Hard to believe but, at 85, the great Nick Gravenites still grinds in the field of music – if “grinds” is a correct word for someone doing what they love and what they helped define. And it’s easy to believe that, without Nick, modern music wouldn’t sound the same because the Chicagoan guitarist’s playing and/or writing graced such influential platters as THE PAUL BUTTERFIELD BLUES BAND’s eponymous debut, THE ELECTRIC FLAG’s “A Long Time Comin'” and “Pearl” by Janis Joplin. Just as prominent is his friend Pete Sears whose bass or keyboards everybody could hear on Rod Stewart’s “Gasoline Alley” and JEFFERSON STARSHIP’s “Red Octopus” to name but a couple records. The two veterans also worked together for years – and they bring forth a joint album on April 5th.
It’s been close to eight years since Bernie Worrell, the most fantastic driver of ivories, left this planet for some other plane of existence, to become a sonic wave still resonating amongst those who loved his work alongside George Clinton, Jack Bruce and Bill Laswell and who lost the cosmic soul he used to be. Given the abundance of pieces the veteran wrote and performed as a solo artist, there was no doubt his archives were bursting with material that didn’t land on plastic, and it was just a matter of time before previously unheard music would see the light of day. And the day is April 20th, a day after The Wizard of Woo’s 80th anniversary.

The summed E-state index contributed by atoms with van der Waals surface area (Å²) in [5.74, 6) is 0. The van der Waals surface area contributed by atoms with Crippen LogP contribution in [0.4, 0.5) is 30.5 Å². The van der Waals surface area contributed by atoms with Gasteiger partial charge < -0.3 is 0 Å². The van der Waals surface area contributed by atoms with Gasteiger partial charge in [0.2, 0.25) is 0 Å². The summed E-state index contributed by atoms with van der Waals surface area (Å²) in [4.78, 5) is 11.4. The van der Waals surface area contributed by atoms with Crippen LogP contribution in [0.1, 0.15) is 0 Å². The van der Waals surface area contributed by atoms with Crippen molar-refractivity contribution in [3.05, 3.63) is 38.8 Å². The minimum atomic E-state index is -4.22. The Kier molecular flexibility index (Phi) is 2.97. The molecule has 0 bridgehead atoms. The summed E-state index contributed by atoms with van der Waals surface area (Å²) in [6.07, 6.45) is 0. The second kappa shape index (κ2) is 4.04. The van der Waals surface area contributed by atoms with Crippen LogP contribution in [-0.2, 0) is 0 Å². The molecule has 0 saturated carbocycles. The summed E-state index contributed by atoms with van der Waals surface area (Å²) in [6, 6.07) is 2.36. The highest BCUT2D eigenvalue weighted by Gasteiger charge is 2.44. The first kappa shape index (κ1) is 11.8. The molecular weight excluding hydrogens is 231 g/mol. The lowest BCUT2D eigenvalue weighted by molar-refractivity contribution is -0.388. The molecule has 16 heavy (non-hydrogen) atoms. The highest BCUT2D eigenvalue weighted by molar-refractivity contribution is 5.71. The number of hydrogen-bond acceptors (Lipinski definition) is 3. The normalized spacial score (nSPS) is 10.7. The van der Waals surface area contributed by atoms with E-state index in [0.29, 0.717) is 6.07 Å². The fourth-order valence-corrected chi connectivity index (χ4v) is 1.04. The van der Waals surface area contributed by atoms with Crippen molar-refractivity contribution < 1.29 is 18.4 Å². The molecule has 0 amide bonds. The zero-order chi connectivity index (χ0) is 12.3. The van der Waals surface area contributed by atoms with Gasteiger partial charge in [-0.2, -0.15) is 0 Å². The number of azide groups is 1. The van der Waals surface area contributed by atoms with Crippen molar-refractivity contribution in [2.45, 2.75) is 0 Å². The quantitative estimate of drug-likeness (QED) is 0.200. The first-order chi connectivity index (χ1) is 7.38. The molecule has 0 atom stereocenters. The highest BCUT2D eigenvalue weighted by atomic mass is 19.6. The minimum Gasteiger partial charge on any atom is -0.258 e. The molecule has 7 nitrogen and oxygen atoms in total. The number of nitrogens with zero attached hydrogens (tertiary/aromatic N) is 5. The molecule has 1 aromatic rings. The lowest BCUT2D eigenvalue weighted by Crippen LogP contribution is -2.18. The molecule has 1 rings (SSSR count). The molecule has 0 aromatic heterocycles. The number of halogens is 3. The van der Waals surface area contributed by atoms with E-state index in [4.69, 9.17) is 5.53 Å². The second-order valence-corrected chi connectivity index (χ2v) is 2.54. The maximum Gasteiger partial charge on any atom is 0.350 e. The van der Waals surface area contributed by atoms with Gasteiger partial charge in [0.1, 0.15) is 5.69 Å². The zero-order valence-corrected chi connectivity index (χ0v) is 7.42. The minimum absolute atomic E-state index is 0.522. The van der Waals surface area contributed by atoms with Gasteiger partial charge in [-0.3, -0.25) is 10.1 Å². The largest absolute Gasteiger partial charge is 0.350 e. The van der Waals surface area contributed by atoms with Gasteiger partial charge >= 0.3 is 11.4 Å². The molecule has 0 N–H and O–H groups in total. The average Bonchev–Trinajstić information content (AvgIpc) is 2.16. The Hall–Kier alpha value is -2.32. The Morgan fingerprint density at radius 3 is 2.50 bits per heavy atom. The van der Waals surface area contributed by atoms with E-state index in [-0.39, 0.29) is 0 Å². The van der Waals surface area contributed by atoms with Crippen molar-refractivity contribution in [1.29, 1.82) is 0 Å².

An underestimated colossus of British rock, Bobby Tench has passed away at the age of 79. He was a unique artist: a lead singer who could effortlessly blend into the background and become a simple guitarist – if the word “simple” is a fitting one for a performer of such grand stature, yet it speaks volumes of Tench always being aware of his place in the entire sonic picture. And the list of records with Bobby on speaks volumes of his immense influence on the worldwide scale.
When it comes to THE ALAN PARSONS PROJECT no-one knows which of their classic albums is going to be up next for an anniversary reissue, but there’s a strong suspicion that a platter’s being readied for deluxe treatment is “Pyramid” whose original arrival in 1978 makes it a belated candidate. However, the calendar is not the only indicator: much better significance has the record’s rough cut which will appear on the shelves on Record Store Day.
It’s one of the most deplorable fads, artists recording their classic albums anew to possibly find fresh facets to familiar fodder, unless the latter-day document has on-stage origins. And that’s exactly how “Fu##in’ Up” by Neil Young and CRAZY HORSE appeared to be, when the veterans secretly performed 1990’s “Ragged Glory” almost entirely in November 2023, docking only the platter’s final track. The 36th best grunge album of all time as announced by “Rolling Stone” in 2019 is to come alive on various formats April 26th (and only on vinyl a week earlier, for Record Store Day).